Honeybadger now supports causes / nested exceptions

Ruby 2.1 and later support nested exceptions via the Exception#cause method. Now you can view these for any error reported to Honeybadger. This post gives a brief introduction to exception causes in Ruby, and shows you what they look like in the Honeybadger UI.

What happens when you rescue an exception and re-raise another one? It used to be that the original exception was lost forever. But since Ruby 2.1, you can access these nested exceptions via the cause method.

I've already published a more detailed look at causes, but for now a simple example will work. In the code below we raise three nested exceptions, then use the Exception#cause method to access them.

def caused_exception
  begin
    begin
      raise RuntimeError.new("This is the root cause raised at #{ Time.now }")
    rescue
      raise RuntimeError.new("This is the second cause raised at #{ Time.now }")
    end
  rescue
    raise RuntimeError.new("This is the third cause raised at #{ Time.now }")
  end
end


begin
  caused_exception
rescue => e
  puts e              # This is the third cause raised at 2015-08-04 10:07:11 -0700
  puts e.cause        # This is the second cause raised at 2015-08-04 10:07:11 -0700
  puts e.cause.cause  # This is the root cause raised at 2015-08-04 10:07:11 -0700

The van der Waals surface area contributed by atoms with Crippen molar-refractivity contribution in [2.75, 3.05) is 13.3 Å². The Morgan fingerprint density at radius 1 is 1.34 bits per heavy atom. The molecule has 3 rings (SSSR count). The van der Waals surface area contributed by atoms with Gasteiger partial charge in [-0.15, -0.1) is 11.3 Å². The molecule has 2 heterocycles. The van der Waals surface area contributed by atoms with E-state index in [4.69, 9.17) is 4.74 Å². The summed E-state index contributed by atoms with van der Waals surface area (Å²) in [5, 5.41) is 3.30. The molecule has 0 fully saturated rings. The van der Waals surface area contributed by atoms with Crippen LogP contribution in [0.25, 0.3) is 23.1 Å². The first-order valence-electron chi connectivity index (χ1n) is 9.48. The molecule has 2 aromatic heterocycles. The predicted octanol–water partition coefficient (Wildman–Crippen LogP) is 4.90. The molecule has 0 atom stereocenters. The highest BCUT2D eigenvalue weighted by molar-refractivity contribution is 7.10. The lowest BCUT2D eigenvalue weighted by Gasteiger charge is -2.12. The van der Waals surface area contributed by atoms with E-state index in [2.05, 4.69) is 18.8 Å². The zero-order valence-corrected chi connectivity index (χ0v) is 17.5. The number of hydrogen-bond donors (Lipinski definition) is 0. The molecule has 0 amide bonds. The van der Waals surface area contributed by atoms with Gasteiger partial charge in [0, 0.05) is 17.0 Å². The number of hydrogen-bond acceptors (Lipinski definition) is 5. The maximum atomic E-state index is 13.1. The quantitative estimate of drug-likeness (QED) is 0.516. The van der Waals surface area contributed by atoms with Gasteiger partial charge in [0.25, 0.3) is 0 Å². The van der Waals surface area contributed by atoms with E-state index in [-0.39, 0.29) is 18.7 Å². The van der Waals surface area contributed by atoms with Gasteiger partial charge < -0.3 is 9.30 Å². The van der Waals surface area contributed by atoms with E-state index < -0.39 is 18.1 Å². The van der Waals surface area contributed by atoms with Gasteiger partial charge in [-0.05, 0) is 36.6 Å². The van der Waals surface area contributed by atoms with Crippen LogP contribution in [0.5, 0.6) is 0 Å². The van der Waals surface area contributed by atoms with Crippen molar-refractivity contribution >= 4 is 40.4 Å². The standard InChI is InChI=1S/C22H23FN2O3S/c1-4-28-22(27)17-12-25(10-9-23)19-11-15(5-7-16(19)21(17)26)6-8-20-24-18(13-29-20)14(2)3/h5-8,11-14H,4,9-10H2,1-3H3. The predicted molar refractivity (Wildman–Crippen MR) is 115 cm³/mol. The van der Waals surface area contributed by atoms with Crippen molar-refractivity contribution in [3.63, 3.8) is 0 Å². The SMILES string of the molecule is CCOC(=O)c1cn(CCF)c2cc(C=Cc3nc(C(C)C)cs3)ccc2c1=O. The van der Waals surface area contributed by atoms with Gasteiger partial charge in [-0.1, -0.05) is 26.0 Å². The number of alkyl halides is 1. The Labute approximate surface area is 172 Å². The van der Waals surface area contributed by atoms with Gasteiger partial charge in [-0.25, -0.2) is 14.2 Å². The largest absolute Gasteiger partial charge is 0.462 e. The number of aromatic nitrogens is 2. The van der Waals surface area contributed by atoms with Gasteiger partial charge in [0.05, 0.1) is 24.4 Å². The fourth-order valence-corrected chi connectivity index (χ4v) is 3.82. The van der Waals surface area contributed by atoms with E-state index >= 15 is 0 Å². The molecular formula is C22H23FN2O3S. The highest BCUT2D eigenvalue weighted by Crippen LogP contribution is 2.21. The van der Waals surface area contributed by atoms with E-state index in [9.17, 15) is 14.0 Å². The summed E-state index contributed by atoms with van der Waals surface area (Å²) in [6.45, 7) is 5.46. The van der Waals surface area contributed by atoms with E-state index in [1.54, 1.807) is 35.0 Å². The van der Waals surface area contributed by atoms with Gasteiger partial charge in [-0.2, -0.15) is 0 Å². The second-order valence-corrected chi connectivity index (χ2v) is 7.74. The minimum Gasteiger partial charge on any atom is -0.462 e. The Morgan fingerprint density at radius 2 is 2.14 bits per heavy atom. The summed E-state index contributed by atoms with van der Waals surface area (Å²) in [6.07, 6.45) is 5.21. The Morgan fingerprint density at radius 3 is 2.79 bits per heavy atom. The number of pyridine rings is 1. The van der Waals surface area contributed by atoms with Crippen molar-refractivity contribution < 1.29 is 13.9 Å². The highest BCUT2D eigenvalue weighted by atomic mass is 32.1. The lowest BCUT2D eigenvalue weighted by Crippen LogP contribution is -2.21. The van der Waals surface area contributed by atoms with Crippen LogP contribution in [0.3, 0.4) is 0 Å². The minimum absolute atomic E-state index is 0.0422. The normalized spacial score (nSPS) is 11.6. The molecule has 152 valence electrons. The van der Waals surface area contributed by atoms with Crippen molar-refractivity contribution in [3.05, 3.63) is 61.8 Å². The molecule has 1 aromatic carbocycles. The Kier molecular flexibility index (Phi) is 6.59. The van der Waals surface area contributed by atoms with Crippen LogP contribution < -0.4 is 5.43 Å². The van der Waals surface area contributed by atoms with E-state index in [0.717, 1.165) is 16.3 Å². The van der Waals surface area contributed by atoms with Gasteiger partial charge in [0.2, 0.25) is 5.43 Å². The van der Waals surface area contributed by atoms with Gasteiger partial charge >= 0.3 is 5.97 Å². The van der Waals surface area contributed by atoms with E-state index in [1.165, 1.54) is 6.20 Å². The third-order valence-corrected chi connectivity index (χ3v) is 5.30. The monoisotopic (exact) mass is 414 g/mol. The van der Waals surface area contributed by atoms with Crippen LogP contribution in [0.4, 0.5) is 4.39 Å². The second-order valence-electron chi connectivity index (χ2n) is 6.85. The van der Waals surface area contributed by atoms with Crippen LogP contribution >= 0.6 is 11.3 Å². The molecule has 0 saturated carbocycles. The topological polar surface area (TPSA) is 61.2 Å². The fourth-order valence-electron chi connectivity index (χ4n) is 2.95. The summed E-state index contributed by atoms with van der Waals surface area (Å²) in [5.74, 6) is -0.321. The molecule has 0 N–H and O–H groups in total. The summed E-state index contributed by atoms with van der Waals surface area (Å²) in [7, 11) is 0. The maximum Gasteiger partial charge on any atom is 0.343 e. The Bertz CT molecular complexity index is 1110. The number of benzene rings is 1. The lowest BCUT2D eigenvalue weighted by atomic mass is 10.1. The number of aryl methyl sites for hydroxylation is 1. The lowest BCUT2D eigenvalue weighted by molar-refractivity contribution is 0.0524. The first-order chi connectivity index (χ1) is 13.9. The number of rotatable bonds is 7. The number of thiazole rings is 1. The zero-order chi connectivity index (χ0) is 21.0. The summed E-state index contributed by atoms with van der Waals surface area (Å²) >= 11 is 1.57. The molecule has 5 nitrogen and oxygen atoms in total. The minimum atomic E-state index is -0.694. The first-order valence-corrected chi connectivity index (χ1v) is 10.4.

end

Viewing causes in Honeybadger

As of today, any error reported to Honeybadger will have its cause information attached. You'll find it right underneath the main backtrace in a section titled "Nested Exceptions". The only thing you need to do is to make sure that you're running the latest version of our gem.

Here's what the exception shown above would look like:

causes

Each cause has its own separate backtrace which you can expand by clicking. You have direct links to your git repo and to open the file in a local editor, just like the "normal" backtrace.

causes_expanded

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Starr Horne

Starr Horne is a Rubyist and Chief Javascripter at Honeybadger.io. When he's not neck-deep in other people's bugs, he enjoys making furniture with traditional hand-tools, reading history and brewing beer in his garage in Seattle.

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